The much-anticipated California's health insurance exchange may well end up being a model for other states to follow—but there's no guarantee they will rush to imitate the Golden State's handling of that key aspect of Obamacare, health care analysts said
Instead, observers said, other states that are already on track to implement their own insurance exchanges are likely to take a wait-and-see approach on whether they should adopt details of California's exchange—which to much fanfare last week revealed the names of 13 insurance plans that will begin proving coverage to individuals in 2014.
Those details include a so-called "active" approach by the state in negotiating with insurance providers to make premiums for individuals more affordable. They also include California's making sure there are standard benefits within four coverage categories so people can make an "apples-to-apples" comparison when deciding which plan makes the most sense price-wise.
"In terms of replicability, I don't know if it [California's insurance exchange] will replicated in year one, because the cake is sort of baked in year one, and it will take some time for other states to get over not just their technical but their political hurdles," said Anthony Wright, executive director of Health Access California, a statewide health-care consumer advocacy coalition.
"There's stuff that can be replicated, but it may not be this year. My hope is that for at least some of the exchanges, they can see what California did out of the box and make some changes," Wright said.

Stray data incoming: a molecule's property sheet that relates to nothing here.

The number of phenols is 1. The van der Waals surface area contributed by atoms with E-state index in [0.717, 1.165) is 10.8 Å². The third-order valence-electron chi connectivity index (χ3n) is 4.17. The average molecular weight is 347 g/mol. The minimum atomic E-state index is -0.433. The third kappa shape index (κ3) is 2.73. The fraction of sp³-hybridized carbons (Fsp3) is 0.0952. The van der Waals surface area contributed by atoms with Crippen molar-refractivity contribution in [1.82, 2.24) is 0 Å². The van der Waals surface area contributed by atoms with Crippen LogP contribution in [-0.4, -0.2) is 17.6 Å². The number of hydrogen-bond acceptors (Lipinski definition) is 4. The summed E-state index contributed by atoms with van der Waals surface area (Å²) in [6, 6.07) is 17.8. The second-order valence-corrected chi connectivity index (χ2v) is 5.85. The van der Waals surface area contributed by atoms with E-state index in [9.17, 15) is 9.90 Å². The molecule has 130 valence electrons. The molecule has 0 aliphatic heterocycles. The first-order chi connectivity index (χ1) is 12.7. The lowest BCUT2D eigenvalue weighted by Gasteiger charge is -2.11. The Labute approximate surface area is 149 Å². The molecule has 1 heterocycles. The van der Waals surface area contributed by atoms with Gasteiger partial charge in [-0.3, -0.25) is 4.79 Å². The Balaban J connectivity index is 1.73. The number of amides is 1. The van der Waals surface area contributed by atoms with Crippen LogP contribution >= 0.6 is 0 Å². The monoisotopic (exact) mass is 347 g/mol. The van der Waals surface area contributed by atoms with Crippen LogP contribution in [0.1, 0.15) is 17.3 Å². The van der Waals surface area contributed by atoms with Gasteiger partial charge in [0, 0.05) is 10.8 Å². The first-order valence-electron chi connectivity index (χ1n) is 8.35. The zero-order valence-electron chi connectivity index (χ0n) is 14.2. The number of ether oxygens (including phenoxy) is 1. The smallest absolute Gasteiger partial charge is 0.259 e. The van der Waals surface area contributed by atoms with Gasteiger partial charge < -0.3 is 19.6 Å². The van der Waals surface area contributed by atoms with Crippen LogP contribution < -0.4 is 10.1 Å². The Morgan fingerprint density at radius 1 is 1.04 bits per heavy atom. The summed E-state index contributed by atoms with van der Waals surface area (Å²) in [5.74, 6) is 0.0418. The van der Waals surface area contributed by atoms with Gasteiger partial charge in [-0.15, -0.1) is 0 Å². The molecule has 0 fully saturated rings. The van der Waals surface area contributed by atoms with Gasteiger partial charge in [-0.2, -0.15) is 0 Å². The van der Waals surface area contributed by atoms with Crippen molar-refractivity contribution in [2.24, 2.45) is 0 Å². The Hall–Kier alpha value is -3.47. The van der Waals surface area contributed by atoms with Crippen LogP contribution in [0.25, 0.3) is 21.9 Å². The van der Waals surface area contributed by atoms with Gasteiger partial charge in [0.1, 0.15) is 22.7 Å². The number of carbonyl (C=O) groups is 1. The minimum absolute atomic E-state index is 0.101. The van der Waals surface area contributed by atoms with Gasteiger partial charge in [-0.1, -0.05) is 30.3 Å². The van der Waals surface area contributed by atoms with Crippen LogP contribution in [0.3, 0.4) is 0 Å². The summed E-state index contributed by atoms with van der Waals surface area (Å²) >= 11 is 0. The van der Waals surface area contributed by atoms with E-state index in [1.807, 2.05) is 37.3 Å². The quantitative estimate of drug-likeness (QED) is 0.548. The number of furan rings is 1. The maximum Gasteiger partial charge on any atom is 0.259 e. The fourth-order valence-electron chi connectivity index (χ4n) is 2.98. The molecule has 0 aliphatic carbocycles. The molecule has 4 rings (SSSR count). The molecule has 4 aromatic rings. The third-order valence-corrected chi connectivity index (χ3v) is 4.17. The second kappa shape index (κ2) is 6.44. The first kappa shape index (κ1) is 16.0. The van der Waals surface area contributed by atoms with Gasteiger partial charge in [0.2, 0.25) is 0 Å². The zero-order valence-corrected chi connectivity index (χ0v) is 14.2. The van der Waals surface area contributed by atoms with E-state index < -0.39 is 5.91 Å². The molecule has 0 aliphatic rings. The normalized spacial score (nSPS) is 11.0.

California was early to announce it would implement a state-based marketplace for health insurance under the Affordable Care Act.
And it is just one of 16 states, along with the District of Columbia, on track to operate such an exchange—which is supposed to give people and small businesses a choice of competitive and affordable health insurance packages.
(Read More: Want A Glimpse of Obamacare? Look at Massachusetts)
Other states opted out of that state-based model—at least for now—and are relying on a federally-facilitated exchange to provide people with that coverage, or entering into a partnership with the federal exchange.
The Golden State's size, its early embrace of Obamacare and the fact that it will represent a significant fraction of Americans eligible for state-based insurance exchanges have focused attention on California's exchange. Up to five million people could sign up under California's exchange.
"Over the past year or two of the process leading up, I've had more awareness of what's going on in California than in other states," said Paul Ginsburg, president of the Center for Studying Health System Change, based in Washington, DC.
Ginsburg noted that most states planning a state-based exchange "so far have used the passive model" in choosing insurance plans to participate, letting plans decide whether they want to opt in to their exchange, instead of setting up hurdles such as negotiated rates that could keep them out or discourage them from participating.